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by Mike Vestil 

How To Start An LLC In Pennsylvania

Pennsylvania is home to more than one million entrepreneurs, and all of them need to choose a legal business structure. If you’re a freelancer, a small business owner, or the founder of a startup, forming a limited liability company (LLC) is one of the best business decisions you can make this year!

And we’re here to help you every step of the way. 

In this post, we will cover:

  • What an LLC is and why you should start one
  • What you should do before creating one
  • How to start an LLC in Pennsylvania
  • How much it costs to start an LLC
  • What to do after forming your LLC
  • Additional FAQs

Let’s get started:

What Is An LLC, And Why Should You Start One?

An LLC is a legal structure that separates your personal assets from your business ones. In other words, it keeps your personal assets protected if something happens to your business. Without this protection, your house, car, and other valuables can be in jeopardy if you get sued, if one of your partners does something illegal, or if you’re accused of negligence. 

LLCs let business owners adopt the tax status of other legal structures, including sole proprietorships, S corporations, and C corporations. Unless you choose to be taxed as a corporation, the IRS will designate your business as a disregarded entity, which means your tax responsibilities will be comparable to a sole proprietorship’s. 

When you start an LLC in PA, you’ll also enjoy the flexibility that corporations lack. Here’s what we mean:

  • Ownership Flexibility: LLCs get to keep their disregarded entity designation, regardless of how many and what types of owners are running the organization.
  • Management Flexibility: Unlike corporations, a formal business structure doesn't bound LLCs, nor do they need to get the entire partnership together each year to make important business decisions. 
  • Profit Distribution Flexibility: Corporations must distribute profits based on the number and type of shares their shareholders hold. Owners of LLCs outline their profit distribution in their operating agreement and update it when they deem necessary.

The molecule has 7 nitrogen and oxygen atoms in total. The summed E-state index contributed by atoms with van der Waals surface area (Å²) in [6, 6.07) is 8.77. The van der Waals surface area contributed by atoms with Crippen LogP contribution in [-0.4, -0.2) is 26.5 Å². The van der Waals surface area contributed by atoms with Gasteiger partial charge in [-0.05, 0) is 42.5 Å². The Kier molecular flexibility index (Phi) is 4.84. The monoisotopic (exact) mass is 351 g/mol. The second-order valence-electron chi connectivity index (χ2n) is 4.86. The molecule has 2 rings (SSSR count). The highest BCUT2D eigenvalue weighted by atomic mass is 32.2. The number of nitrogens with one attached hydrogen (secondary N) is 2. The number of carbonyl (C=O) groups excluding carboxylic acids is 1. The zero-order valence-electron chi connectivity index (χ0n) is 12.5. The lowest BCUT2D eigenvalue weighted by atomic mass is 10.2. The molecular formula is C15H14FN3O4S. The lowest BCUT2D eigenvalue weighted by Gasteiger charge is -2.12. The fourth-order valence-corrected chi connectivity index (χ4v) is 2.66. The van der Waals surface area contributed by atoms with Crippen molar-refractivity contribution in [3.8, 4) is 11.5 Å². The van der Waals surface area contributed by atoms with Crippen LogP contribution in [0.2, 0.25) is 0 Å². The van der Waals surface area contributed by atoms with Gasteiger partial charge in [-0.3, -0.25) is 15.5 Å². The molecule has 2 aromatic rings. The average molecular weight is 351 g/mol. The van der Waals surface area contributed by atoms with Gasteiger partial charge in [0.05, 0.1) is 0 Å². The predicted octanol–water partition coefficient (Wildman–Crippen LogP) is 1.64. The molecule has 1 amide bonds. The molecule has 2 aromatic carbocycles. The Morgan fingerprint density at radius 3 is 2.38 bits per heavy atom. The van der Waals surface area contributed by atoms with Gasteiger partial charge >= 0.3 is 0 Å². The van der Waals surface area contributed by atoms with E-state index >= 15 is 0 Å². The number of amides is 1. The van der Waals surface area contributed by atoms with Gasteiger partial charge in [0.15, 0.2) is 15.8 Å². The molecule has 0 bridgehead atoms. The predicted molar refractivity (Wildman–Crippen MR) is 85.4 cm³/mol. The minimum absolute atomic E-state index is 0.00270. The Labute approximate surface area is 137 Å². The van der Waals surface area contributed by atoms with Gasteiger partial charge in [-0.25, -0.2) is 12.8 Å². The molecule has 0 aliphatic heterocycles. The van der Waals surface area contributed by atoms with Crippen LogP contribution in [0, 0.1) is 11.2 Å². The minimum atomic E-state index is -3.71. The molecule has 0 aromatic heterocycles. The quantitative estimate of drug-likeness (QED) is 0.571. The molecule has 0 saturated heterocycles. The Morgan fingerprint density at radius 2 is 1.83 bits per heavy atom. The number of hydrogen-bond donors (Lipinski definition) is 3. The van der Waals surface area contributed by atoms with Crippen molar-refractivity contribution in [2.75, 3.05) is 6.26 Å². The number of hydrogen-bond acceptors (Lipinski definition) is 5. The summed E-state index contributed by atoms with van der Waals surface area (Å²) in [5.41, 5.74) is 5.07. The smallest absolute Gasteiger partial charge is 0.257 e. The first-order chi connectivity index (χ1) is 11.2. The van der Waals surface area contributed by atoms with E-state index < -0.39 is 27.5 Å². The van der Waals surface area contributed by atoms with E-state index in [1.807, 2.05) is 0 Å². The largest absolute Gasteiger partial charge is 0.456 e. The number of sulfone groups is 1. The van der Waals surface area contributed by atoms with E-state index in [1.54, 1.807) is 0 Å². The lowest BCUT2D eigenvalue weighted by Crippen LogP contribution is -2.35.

What To Do Before You Start An LLC In Pennsylvania

Before you start an LLC in PA, check to make sure your business name is available. Many business owners use their organization’s name to help establish their brand recognition and identity. While you can instead use your “Doing Business As” (DBA) name in everyday conversation, you’re required to use your formal business name when filling out legal documents. 

To be considered an LLC, your organization’s name must include either “Limited Liability Company,” “LLC,” “L.L.C.,” “LC,” or “L.C.” as part of your name. In Pennsylvania, you cannot include “CIA,” “FBI,” “State Department,” “Treasury,” or anything else related to a government entity. 

Pennsylvania has additional naming rules to consider. For example, an insurance company can only use words like “annuity,” “beneficial,” “bond,” “insurance,” “insurer,” etc. in certain situations, for which they need approval from the state. 

Before you apply for your LLC license, check the Trademark Electronic Search System (TESS) database. If another business in Pennsylvania uses that name, you risk committing trademark infringement.

You should also look up the URL availability of your business name. Getting a domain name that matches your organization’s name will make it easier for people to find you online. Finally, if you’re worried your name may get taken by someone while setting up your LLC, you can reserve it for $70. If you do, you’ll have the name reserved for 120 days, which should be more than enough time to get your LLC License.

How To Start An LLC In Pennsylvania

While the process of starting an LLC can vary from state to state, it tends to follow a similar formula:

Choose Your Registered Agent

When you start LLCs in PA, you need to select a registered agent. This person or company can accept legal correspondence for your organization. Usually, your registered agent is one of your LLC members or partners. 

However, before you sign up for the role, be mindful that you are required to have a physical registered address (not a P.O. Box). The address of your registered agent becomes public record upon receiving your LLC license. To protect their privacy, many startups and small businesses use a commercial entity as their registered agent.

File Your Certificate Of Organization

A Certificate of Organization may sound intimidating, but it's not. Also known as the Articles of Organization, a Certificate of Organization is a legal document that provides your LLC’s basic information, including:

  • Your company name
  • Your “Doing Business As” (DBA) designations
  • Where you're primarily doing business
  • Type of business structure
  • The names of every LLC member
  • Name and address of your registered agent
  • Name and address of your company registrar
  • Why you formed your LLC, and how long it will exist (if not perpetual)

Before you submit your certificate of organization to the Secretary of State, check to make sure all of your information is accurate. If it’s not, you may run into legal issues down the road. 

You’ll also need to submit your docketing statement when turning in your certificate of organization. Your docketing statement requires you to provide your employer identification number (EIN), fiscal year, and other information. Mail these two documents together, or file them online for faster processing. The filing fee is $125, and usually takes the Department of State about a week to process them.

Draft Your Operating Agreement